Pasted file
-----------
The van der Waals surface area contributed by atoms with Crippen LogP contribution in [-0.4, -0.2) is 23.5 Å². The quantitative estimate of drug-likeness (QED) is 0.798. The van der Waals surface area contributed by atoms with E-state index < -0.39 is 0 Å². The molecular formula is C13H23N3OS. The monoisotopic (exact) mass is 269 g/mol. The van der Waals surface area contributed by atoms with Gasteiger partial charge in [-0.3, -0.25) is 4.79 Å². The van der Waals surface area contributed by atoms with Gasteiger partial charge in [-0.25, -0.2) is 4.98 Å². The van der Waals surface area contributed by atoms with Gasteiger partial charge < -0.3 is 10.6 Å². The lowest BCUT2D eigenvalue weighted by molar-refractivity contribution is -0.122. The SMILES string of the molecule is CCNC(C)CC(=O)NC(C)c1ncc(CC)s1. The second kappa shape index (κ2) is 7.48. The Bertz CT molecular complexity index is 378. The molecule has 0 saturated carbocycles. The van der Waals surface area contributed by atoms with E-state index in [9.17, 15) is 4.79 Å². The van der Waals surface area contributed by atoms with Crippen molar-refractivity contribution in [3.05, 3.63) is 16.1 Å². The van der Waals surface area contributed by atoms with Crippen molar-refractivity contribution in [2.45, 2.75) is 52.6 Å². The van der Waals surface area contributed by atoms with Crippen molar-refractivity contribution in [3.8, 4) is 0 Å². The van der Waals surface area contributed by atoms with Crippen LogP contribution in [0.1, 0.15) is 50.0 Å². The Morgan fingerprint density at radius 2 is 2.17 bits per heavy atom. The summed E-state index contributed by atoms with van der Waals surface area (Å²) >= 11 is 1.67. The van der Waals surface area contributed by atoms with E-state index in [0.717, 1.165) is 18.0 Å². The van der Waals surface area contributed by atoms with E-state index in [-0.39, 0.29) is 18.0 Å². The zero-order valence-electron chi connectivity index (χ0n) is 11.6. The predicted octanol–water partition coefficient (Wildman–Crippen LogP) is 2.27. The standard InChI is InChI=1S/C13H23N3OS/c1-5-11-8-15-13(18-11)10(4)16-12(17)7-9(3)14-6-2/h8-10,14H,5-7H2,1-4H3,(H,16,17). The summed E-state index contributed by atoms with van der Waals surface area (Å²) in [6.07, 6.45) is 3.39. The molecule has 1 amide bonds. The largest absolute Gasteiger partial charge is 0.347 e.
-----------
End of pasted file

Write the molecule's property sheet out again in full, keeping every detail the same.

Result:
The van der Waals surface area contributed by atoms with Crippen LogP contribution in [-0.4, -0.2) is 23.5 Å². The quantitative estimate of drug-likeness (QED) is 0.798. The van der Waals surface area contributed by atoms with E-state index < -0.39 is 0 Å². The molecular formula is C13H23N3OS. The monoisotopic (exact) mass is 269 g/mol. The van der Waals surface area contributed by atoms with Gasteiger partial charge in [-0.3, -0.25) is 4.79 Å². The van der Waals surface area contributed by atoms with Gasteiger partial charge in [-0.25, -0.2) is 4.98 Å². The van der Waals surface area contributed by atoms with Gasteiger partial charge < -0.3 is 10.6 Å². The lowest BCUT2D eigenvalue weighted by molar-refractivity contribution is -0.122. The SMILES string of the molecule is CCNC(C)CC(=O)NC(C)c1ncc(CC)s1. The second kappa shape index (κ2) is 7.48. The Bertz CT molecular complexity index is 378. The molecule has 0 saturated carbocycles. The van der Waals surface area contributed by atoms with E-state index in [9.17, 15) is 4.79 Å². The van der Waals surface area contributed by atoms with Crippen molar-refractivity contribution in [3.05, 3.63) is 16.1 Å². The van der Waals surface area contributed by atoms with Crippen molar-refractivity contribution in [2.45, 2.75) is 52.6 Å². The van der Waals surface area contributed by atoms with Crippen molar-refractivity contribution in [3.8, 4) is 0 Å². The van der Waals surface area contributed by atoms with Crippen LogP contribution in [0.1, 0.15) is 50.0 Å². The Morgan fingerprint density at radius 2 is 2.17 bits per heavy atom. The summed E-state index contributed by atoms with van der Waals surface area (Å²) >= 11 is 1.67. The van der Waals surface area contributed by atoms with E-state index in [0.717, 1.165) is 18.0 Å². The van der Waals surface area contributed by atoms with E-state index in [-0.39, 0.29) is 18.0 Å². The zero-order valence-electron chi connectivity index (χ0n) is 11.6. The predicted octanol–water partition coefficient (Wildman–Crippen LogP) is 2.27. The standard InChI is InChI=1S/C13H23N3OS/c1-5-11-8-15-13(18-11)10(4)16-12(17)7-9(3)14-6-2/h8-10,14H,5-7H2,1-4H3,(H,16,17). The summed E-state index contributed by atoms with van der Waals surface area (Å²) in [6.07, 6.45) is 3.39. The molecule has 1 amide bonds. The largest absolute Gasteiger partial charge is 0.347 e.